Faculty Scholarly Dissemination Grants


Exceptions in the General Land Office: Mining and Federal Land Policy in the Early American Republic


History Department


College of Liberal Arts and Sciences

Date Range



Arts and Humanities


Please note that this conference called for a panel proposal rather than an individual abstract. I served as the organizer for this panel and wrote the panel abstract below. My individual scholarship and the work I personally will be presenting is represented by the second to last paragraph. Policy History 2014 Proposal: Federal Land Policy in the Early American Republic By the mid-nineteenth century, the U.S. federal government had effectively become the worlds largest realtor. At first glance, the process of acquiring, surveying, and subdividing vast stretches of North American land before turning it over to settlers and speculators for a modest sum appears remarkably simple, a comparatively minor step in the process of subduing a continent. In reality, however, that process was complicated by ethnic divisions within early American society, issues arising from competing Native American sovereignty, and glaring exceptions to the acquire/divide/sell system. This panel therefore intends to complicate the story of federal land policy in the early republic. From 1775 to 1782, Revolutionary War propaganda connected landownership by whites to American-ness. New land policies disrupted interethnic communities in backcountry Pennsylvania, Virginia, and Illinois. The prospect of land sales for participation in the Revolution, and the implication that Indian land occupation had prevented the distribution of land promised soldiers during the Seven Years War, contributed to a culture promoting Indian removal. Moreover, the Continental Army created laws that deconstructed interethnic communities, granted land exclusively to whites, and enforced social codes that redefined interethnic relationships. Our first paper argues that American superiority, white entitlements, justified events including the murder of 100 Indians at Gnadenhutten Village. When two U.S. soldiers were killed in the woods outside Fort Armstrong (on Rock Island, Illinois) in April 1820, military and civil officials agreed that the two offending Ho-Chunk (Winnebago) men should be executed. While the military commander advised summary execution, civil government officials instead determined that U.S. claims to authority would be better served by the just vengeance and retribution of the U.S. criminal law. Our second paper explores this incident as a window into the contingencies of U.S. federal policy after the War of 1812, as civil officials used military-backed diplomacy to assert U.S. sovereignty over the peoples of the Upper Mississippi Valley and their lands. Between 1807 and 1847, mineral bearing lands in Missouri, in the Upper Mississippi Valley, and along the southern shore of Lake Superior were reserved from sale and subject to administration by the nations executive branch. By decree of the federal government, miners in these regions were lessees, not landowners. Public mineral lands thus represented a significant and notable exception in the business of the General Land Office. Over the first half of the nineteenth century, this system was adapted and improved from Washington while local residents demanded release of the reserves. Our final paper explores the resulting tensions between federal ambition, small government, and national expansion. William H. Bergmann, author of The American National State and the Early West (Cambridge, 2012), will conclude the panel by offering commentary. This panel promises to complicate the story of federal land policy by highlighting the difficulties and inconsistences of the federal government in the early West.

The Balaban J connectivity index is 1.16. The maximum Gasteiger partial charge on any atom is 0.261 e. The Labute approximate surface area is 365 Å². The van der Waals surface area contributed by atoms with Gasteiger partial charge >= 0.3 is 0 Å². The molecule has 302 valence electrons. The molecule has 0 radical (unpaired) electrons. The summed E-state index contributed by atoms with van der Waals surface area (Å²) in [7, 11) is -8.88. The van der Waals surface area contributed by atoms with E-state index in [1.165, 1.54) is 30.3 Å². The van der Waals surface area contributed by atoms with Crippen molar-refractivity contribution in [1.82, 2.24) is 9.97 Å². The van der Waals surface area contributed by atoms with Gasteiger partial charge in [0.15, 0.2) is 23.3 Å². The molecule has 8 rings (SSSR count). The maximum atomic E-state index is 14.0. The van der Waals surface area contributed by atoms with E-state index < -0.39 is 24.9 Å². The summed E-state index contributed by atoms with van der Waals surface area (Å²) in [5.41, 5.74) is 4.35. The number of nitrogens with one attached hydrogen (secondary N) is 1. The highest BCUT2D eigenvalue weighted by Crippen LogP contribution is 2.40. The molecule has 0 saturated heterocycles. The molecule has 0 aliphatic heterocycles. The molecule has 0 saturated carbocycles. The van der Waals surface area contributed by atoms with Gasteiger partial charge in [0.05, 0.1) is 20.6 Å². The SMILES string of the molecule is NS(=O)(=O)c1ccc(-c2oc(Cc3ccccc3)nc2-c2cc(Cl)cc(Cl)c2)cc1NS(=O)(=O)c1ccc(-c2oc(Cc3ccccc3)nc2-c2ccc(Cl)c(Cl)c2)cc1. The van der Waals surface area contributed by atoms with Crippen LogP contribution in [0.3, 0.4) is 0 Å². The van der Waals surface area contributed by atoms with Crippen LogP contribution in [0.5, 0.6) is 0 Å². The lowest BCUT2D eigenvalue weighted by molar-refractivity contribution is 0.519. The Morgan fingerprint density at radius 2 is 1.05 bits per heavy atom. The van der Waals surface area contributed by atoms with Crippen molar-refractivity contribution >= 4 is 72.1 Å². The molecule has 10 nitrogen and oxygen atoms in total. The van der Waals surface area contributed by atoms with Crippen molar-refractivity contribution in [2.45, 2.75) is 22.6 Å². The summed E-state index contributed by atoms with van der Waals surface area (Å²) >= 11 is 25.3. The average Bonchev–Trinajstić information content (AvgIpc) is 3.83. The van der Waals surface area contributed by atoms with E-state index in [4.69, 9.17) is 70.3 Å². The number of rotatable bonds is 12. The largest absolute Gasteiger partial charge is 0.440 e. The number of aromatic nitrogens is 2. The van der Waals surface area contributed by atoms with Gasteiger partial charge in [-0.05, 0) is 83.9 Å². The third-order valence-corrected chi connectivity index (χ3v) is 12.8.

Conference Name

Conference on Policy History

Conference Location

Columbus, OH

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